Make Someone (Un)Happy

Make someone happy,
Make just one someone happy,
And you will be happy, too.

— Jimmy Durante

Is it possible to make someone happy or unhappy? And in a relationship, is it your “job” to make your partner happy?

This was the topic of a brief conversation I had recently on Twitter. The conversation was brief, because my answer to both questions is “no.”

Although kindness is an important part of a relationship, and having someone treat you with kindness certainly makes you feel good, I believe that no one can “make” another person happy. Each person is responsible for his or her own happiness.

You can be thoughtful, kind, caring and considerate – and in a relationship, you should strive daily to be all of those things – but I believe that whether your thoughtfulness, kindness, caring and consideration results in the other person’s happiness depends on their ability to receive the love you have to offer.

Some people have a “happiness problem.” No one can ever satisfy them. They think people only say “I love you” because they want something. They think people only do nice things to get something back in return. As a result, they only do nice things for you when they want something from you. They distrust everyone’s motives – especially those closest to them. I was once involved with such a person, and it’s miserable.

But if one person can’t make another person happy, can one person make another person unhappy? Is it inconsistent to believe another person can’t make you happy, but that another person can make you unhappy?

I couldn’t reconcile it on my own, so I asked a mental health expert. What follows is not the definitive last word on the subject, but simply one person’s opinion, filtered through my own beliefs and experiences. I offer this not as the final answer or the solution, but simply as something to think about.

Dr. P., the mental health expert, believes another person can’t make you happy or unhappy. She agreed a person can do thoughtful things that show they care. But if someone does nice, thoughtful things for you only to get something in return, she said, that’s not making another person happy, it’s exerting power and control.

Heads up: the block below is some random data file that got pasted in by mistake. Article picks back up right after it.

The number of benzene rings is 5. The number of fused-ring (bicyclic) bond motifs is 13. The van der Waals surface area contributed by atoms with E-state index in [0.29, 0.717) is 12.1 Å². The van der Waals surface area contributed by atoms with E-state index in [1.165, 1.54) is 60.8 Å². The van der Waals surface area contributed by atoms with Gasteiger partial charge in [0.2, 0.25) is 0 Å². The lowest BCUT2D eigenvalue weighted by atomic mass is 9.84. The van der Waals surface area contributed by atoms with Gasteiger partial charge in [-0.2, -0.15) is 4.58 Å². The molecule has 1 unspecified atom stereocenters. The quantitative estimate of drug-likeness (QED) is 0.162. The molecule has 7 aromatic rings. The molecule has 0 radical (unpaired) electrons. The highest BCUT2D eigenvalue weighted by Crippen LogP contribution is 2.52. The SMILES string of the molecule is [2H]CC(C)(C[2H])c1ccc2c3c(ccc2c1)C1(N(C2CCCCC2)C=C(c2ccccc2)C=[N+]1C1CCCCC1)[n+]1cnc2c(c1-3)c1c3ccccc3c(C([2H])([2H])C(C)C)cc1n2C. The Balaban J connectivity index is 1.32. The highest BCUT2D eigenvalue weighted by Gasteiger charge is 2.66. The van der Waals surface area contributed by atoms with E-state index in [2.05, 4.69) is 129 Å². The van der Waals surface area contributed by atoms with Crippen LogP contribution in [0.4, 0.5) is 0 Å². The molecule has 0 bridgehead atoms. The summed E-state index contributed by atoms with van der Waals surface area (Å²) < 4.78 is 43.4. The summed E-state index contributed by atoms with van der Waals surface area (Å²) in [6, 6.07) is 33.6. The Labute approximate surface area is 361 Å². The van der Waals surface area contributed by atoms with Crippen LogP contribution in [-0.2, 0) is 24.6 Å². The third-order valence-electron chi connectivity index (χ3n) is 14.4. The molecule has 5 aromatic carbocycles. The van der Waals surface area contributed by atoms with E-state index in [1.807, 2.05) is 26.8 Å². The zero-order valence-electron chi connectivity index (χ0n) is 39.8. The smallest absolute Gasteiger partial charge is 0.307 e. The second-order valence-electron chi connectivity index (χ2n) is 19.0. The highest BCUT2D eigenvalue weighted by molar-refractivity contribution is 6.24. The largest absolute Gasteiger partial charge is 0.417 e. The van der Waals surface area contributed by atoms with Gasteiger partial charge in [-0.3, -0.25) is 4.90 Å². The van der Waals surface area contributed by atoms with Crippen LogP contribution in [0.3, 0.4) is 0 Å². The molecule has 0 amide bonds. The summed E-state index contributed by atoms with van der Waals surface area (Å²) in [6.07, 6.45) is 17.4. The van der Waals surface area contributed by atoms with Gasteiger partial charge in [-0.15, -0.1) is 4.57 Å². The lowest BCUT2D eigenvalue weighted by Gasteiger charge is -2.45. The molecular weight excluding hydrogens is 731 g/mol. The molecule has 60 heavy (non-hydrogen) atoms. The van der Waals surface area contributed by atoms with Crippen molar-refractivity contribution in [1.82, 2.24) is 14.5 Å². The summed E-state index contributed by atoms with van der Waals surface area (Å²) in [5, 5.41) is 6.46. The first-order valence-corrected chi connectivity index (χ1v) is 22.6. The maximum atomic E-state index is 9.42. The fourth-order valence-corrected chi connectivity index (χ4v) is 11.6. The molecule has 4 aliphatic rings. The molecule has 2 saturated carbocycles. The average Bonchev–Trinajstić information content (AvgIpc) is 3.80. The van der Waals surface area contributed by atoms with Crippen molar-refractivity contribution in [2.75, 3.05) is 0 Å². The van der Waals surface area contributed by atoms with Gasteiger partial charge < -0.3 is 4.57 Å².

Dr. P.  also said that, while she doesn’t believe another person can make you sad or unhappy, she believes another person can bring your own doubts and insecurities to rise to the surface.

We are taught that modesty is a virtue and pride and arrogance are sins, so we are more likely to believe negative messages from other people than positive ones. Negative messages from other people, Dr. P. says, reinforce and validate the negative message we tell ourselves.

Over time, those negative messages can erode our self-confidence and self-esteem. But it remains up to us how we receive, and respond to, these negative messages. As Katt Williams said in the comedy routine below (possibly NSFW), it’s called SELF-esteem.

There is an important exception to Katt Williams’ self-esteem statements. If your partner constantly berates you, calls you names, or makes threats or false allegations on a regular basis – that’s verbal and emotional abuse. If it’s happening to you, seek help.

What do you think? In a relationship, is it your job to make the other person happy? Are you responsible for the impact your thoughts, words and actions have on your partner?

6 Responses to “Make Someone (Un)Happy”

  1. Raymond Williams Says:

    Interesting and very insightful, few of us think of it this way if we even give it much thought. Happiness lies within us just like “Self Esteem.” Thank you…

  2. Mark Says: